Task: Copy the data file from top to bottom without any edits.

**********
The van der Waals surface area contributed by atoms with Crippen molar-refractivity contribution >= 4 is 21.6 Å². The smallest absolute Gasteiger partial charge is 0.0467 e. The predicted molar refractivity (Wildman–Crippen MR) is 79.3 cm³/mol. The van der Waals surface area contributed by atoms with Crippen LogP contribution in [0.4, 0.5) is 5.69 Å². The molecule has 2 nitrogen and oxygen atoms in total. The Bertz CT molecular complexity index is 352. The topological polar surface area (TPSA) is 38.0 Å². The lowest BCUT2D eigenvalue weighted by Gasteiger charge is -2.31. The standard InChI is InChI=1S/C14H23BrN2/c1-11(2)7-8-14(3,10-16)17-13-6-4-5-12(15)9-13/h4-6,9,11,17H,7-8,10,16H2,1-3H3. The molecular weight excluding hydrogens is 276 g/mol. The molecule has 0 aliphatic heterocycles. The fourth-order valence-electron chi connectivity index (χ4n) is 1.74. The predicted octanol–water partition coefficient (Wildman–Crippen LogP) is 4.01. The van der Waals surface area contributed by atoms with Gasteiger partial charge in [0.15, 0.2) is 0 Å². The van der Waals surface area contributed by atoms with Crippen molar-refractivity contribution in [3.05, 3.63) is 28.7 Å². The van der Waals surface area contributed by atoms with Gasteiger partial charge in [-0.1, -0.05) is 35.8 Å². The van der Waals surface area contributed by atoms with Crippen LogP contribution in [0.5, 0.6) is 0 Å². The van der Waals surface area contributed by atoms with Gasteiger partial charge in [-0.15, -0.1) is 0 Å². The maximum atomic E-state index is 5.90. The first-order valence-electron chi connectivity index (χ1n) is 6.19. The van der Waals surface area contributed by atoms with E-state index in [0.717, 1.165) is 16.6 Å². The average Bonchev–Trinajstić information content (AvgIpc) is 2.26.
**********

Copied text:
The van der Waals surface area contributed by atoms with Crippen molar-refractivity contribution >= 4 is 21.6 Å². The smallest absolute Gasteiger partial charge is 0.0467 e. The predicted molar refractivity (Wildman–Crippen MR) is 79.3 cm³/mol. The van der Waals surface area contributed by atoms with Crippen LogP contribution in [0.4, 0.5) is 5.69 Å². The molecule has 2 nitrogen and oxygen atoms in total. The Bertz CT molecular complexity index is 352. The topological polar surface area (TPSA) is 38.0 Å². The lowest BCUT2D eigenvalue weighted by Gasteiger charge is -2.31. The standard InChI is InChI=1S/C14H23BrN2/c1-11(2)7-8-14(3,10-16)17-13-6-4-5-12(15)9-13/h4-6,9,11,17H,7-8,10,16H2,1-3H3. The molecular weight excluding hydrogens is 276 g/mol. The molecule has 0 aliphatic heterocycles. The fourth-order valence-electron chi connectivity index (χ4n) is 1.74. The predicted octanol–water partition coefficient (Wildman–Crippen LogP) is 4.01. The van der Waals surface area contributed by atoms with Gasteiger partial charge in [0.15, 0.2) is 0 Å². The van der Waals surface area contributed by atoms with Crippen molar-refractivity contribution in [3.05, 3.63) is 28.7 Å². The van der Waals surface area contributed by atoms with Gasteiger partial charge in [-0.1, -0.05) is 35.8 Å². The van der Waals surface area contributed by atoms with Crippen LogP contribution in [0.5, 0.6) is 0 Å². The van der Waals surface area contributed by atoms with Gasteiger partial charge in [-0.15, -0.1) is 0 Å². The maximum atomic E-state index is 5.90. The first-order valence-electron chi connectivity index (χ1n) is 6.19. The van der Waals surface area contributed by atoms with E-state index in [0.717, 1.165) is 16.6 Å². The average Bonchev–Trinajstić information content (AvgIpc) is 2.26.